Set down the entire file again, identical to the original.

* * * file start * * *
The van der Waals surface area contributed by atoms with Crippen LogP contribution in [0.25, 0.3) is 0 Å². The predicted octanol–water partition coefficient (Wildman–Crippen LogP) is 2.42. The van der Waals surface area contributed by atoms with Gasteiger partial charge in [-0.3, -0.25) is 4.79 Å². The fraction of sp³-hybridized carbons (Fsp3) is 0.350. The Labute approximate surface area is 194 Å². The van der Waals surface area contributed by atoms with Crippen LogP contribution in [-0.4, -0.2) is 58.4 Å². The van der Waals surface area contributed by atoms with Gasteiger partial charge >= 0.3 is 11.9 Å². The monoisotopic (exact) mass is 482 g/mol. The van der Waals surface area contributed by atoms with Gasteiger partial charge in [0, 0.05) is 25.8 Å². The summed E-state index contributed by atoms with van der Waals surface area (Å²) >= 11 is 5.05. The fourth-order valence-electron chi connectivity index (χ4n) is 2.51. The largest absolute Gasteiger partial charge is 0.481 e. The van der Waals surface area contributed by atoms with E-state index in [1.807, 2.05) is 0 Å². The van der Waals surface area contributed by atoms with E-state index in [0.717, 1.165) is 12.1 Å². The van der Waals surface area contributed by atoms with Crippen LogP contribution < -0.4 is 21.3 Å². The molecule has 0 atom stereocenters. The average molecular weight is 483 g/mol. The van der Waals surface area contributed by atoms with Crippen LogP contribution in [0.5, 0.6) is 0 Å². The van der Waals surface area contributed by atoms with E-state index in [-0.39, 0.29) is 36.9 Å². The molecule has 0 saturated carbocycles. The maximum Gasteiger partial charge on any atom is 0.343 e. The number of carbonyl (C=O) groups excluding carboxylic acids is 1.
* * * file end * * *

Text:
The van der Waals surface area contributed by atoms with Crippen LogP contribution in [0.25, 0.3) is 0 Å². The predicted octanol–water partition coefficient (Wildman–Crippen LogP) is 2.42. The van der Waals surface area contributed by atoms with Gasteiger partial charge in [-0.3, -0.25) is 4.79 Å². The fraction of sp³-hybridized carbons (Fsp3) is 0.350. The Labute approximate surface area is 194 Å². The van der Waals surface area contributed by atoms with Crippen LogP contribution in [-0.4, -0.2) is 58.4 Å². The van der Waals surface area contributed by atoms with Gasteiger partial charge >= 0.3 is 11.9 Å². The monoisotopic (exact) mass is 482 g/mol. The van der Waals surface area contributed by atoms with Gasteiger partial charge in [0, 0.05) is 25.8 Å². The summed E-state index contributed by atoms with van der Waals surface area (Å²) >= 11 is 5.05. The fourth-order valence-electron chi connectivity index (χ4n) is 2.51. The largest absolute Gasteiger partial charge is 0.481 e. The van der Waals surface area contributed by atoms with E-state index in [1.807, 2.05) is 0 Å². The van der Waals surface area contributed by atoms with E-state index in [0.717, 1.165) is 12.1 Å². The van der Waals surface area contributed by atoms with Crippen LogP contribution < -0.4 is 21.3 Å². The molecule has 0 atom stereocenters. The average molecular weight is 483 g/mol. The van der Waals surface area contributed by atoms with Crippen LogP contribution in [0.5, 0.6) is 0 Å². The van der Waals surface area contributed by atoms with E-state index in [-0.39, 0.29) is 36.9 Å². The molecule has 0 saturated carbocycles. The maximum Gasteiger partial charge on any atom is 0.343 e. The number of carbonyl (C=O) groups excluding carboxylic acids is 1.